Salted Caramel Sauce

Welcome to the 200th post on Lingonberry Jam! Although I’m just a hobbyist who’s nowhere near the 1000 posts of my favorite food blogger, it’s still fun to take a moment to reflect on these past few years and how my blog has evolved. Indulge me for a moment as I get all infographic crazy.

Lingonberry Jam Infographic

A few takeaways:

  • People like posts with hyphens in them. Oh, and being on Buzzfeed helps.
  • I wonder how many people are looking for my blog, and how many are just hoping to learn about those tart Swedish preserves they sell at Ikea.
  • My mom rocks. :)

As my 200th post neared, I found myself wondering what recipe I should post to mark the momentous occasion. Perhaps that homemade nutella that I still haven’t quite gotten right? Or a fancy dancy homemade cheese? How about a celebratory cake?

In the end, I decided to go for something simple and versatile: salted caramel sauce. It’s a recipe I’ve made many, many times. It’s something that any dessert lover should learn to master. It’s SO much better than buying caramel topping from the grocery store. And it can be made with a few ingredients you probably already have on hand.

It’s a winner.

Soon I’ll share a fantastic dessert that I topped with this sauce, but for now just enjoy this on ice cream, brownies, apple slices, or by the spoonful (guilty). And thank you SO much for following along with all my cooking adventures!

Salted caramel sauce


Salted Caramel Sauce

  • 1 cup granulated sugar
  • 6 Tbs. butter, cut into six pieces
  • 1/2 cup heavy whipping cream
  • 1 tsp. kosher flake salt

In a small saucepan with tall sides, heat sugar over medium heat. Stir occasionally with a heatproof spatula or whisk as the sugar melts. The sugar will clump up and then start to liquify and turn a dark amber color. Watch it carefully so it doesn’t burn.

When the sugar is completely melted, add the butter, stirring constantly. The mixture will become quite bubbly, so be careful. When the butter is completely melted, slowly stir in the heavy whipping cream. Again, the caramel will bubble up angrily. Boil the mixture for one minute, then remove from heat and stir in the salt.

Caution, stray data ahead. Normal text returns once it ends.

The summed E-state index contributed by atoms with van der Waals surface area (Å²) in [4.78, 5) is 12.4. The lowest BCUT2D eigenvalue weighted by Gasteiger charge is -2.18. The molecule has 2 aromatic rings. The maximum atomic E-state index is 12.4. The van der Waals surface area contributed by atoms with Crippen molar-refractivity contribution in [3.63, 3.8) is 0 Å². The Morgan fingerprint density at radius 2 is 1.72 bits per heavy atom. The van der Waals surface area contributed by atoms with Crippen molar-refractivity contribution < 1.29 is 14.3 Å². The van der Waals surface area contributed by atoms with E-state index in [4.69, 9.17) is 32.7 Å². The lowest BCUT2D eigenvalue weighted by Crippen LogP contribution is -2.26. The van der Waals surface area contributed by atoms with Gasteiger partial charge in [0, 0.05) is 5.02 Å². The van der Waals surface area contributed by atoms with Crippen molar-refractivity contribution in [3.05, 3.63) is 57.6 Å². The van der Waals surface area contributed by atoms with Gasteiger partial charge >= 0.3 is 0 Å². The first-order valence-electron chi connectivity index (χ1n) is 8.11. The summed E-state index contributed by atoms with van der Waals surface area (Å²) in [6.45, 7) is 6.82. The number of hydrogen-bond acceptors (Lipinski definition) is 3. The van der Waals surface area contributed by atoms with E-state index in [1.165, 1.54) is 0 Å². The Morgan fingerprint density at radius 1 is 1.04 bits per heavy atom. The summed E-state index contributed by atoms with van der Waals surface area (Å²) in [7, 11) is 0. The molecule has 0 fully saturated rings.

Let cool, and transfer to an airtight container. Caramel will keep in the refrigerator for up to two weeks. (If it becomes too thick to stir after refrigeration, reheat in the microwave for 30-60 seconds before using. You might want to store it in a microwave-safe container just in case.)

Makes about 1 cup.

Source: Sally’s Baking Addiction.


Salted Carmelita Bars

This blog has seen a lot of kitchens. I started writing it while we lived in Madison, in an apartment with an L-shaped kitchen so small I had to store my KitchenAid mixer on a shelf in the bathroom. Then we moved to Boston, and I cooked out of a tiny kitchen that (astonishingly) had no drawers.

Our second apartment in Boston had an awesome kitchen with white cupboards and granite countertops that I still dream about, but we weren’t there for long. Our Minneapolis apartment has the biggest kitchen yet, but the countertop edges are so sharp I have actual scars from running into them.

So many kitchens. So many culinary trials, tears, and triumphs. And now, it’s time to move on to yet another kitchen. In a few short weeks, we’re bidding adieu to our beloved Minneapolis and moving to Los Angeles. Our belongings will follow on a truck a few weeks later, and I will be anxiously waiting their arrival. Because then I can start to organize yet another kitchen, and then it will start to feel like home.

Salted carmelita bars